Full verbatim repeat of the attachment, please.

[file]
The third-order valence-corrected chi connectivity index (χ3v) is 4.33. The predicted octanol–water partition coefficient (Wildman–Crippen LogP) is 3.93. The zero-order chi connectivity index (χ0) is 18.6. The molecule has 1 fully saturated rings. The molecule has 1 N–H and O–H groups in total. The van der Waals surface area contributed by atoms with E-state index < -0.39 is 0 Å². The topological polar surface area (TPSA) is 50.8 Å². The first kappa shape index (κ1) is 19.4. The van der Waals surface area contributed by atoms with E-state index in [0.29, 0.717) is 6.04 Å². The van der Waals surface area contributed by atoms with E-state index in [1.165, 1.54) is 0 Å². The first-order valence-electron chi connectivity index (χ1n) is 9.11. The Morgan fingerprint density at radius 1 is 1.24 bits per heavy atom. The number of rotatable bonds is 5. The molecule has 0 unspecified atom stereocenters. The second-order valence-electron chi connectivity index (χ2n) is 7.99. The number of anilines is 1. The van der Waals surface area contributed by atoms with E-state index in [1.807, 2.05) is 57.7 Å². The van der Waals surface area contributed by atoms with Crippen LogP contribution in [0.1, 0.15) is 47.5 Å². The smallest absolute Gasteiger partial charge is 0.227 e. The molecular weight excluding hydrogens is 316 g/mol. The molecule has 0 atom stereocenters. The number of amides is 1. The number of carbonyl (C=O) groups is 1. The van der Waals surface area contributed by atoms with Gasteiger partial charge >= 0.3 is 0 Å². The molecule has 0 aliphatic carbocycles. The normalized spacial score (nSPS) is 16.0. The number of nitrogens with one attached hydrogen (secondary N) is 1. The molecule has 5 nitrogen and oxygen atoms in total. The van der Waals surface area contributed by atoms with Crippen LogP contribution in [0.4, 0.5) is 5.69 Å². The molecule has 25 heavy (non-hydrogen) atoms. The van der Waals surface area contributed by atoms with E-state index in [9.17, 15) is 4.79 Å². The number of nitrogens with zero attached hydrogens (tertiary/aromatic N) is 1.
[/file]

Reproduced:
The third-order valence-corrected chi connectivity index (χ3v) is 4.33. The predicted octanol–water partition coefficient (Wildman–Crippen LogP) is 3.93. The zero-order chi connectivity index (χ0) is 18.6. The molecule has 1 fully saturated rings. The molecule has 1 N–H and O–H groups in total. The van der Waals surface area contributed by atoms with E-state index < -0.39 is 0 Å². The topological polar surface area (TPSA) is 50.8 Å². The first kappa shape index (κ1) is 19.4. The van der Waals surface area contributed by atoms with E-state index in [0.29, 0.717) is 6.04 Å². The van der Waals surface area contributed by atoms with E-state index in [1.165, 1.54) is 0 Å². The first-order valence-electron chi connectivity index (χ1n) is 9.11. The Morgan fingerprint density at radius 1 is 1.24 bits per heavy atom. The number of rotatable bonds is 5. The molecule has 0 unspecified atom stereocenters. The second-order valence-electron chi connectivity index (χ2n) is 7.99. The number of anilines is 1. The van der Waals surface area contributed by atoms with E-state index in [1.807, 2.05) is 57.7 Å². The van der Waals surface area contributed by atoms with Crippen LogP contribution in [0.1, 0.15) is 47.5 Å². The smallest absolute Gasteiger partial charge is 0.227 e. The molecular weight excluding hydrogens is 316 g/mol. The molecule has 0 atom stereocenters. The number of amides is 1. The number of carbonyl (C=O) groups is 1. The van der Waals surface area contributed by atoms with Gasteiger partial charge >= 0.3 is 0 Å². The molecule has 0 aliphatic carbocycles. The normalized spacial score (nSPS) is 16.0. The number of nitrogens with one attached hydrogen (secondary N) is 1. The molecule has 5 nitrogen and oxygen atoms in total. The van der Waals surface area contributed by atoms with Crippen LogP contribution in [0.4, 0.5) is 5.69 Å². The molecule has 25 heavy (non-hydrogen) atoms. The van der Waals surface area contributed by atoms with E-state index in [9.17, 15) is 4.79 Å². The number of nitrogens with zero attached hydrogens (tertiary/aromatic N) is 1.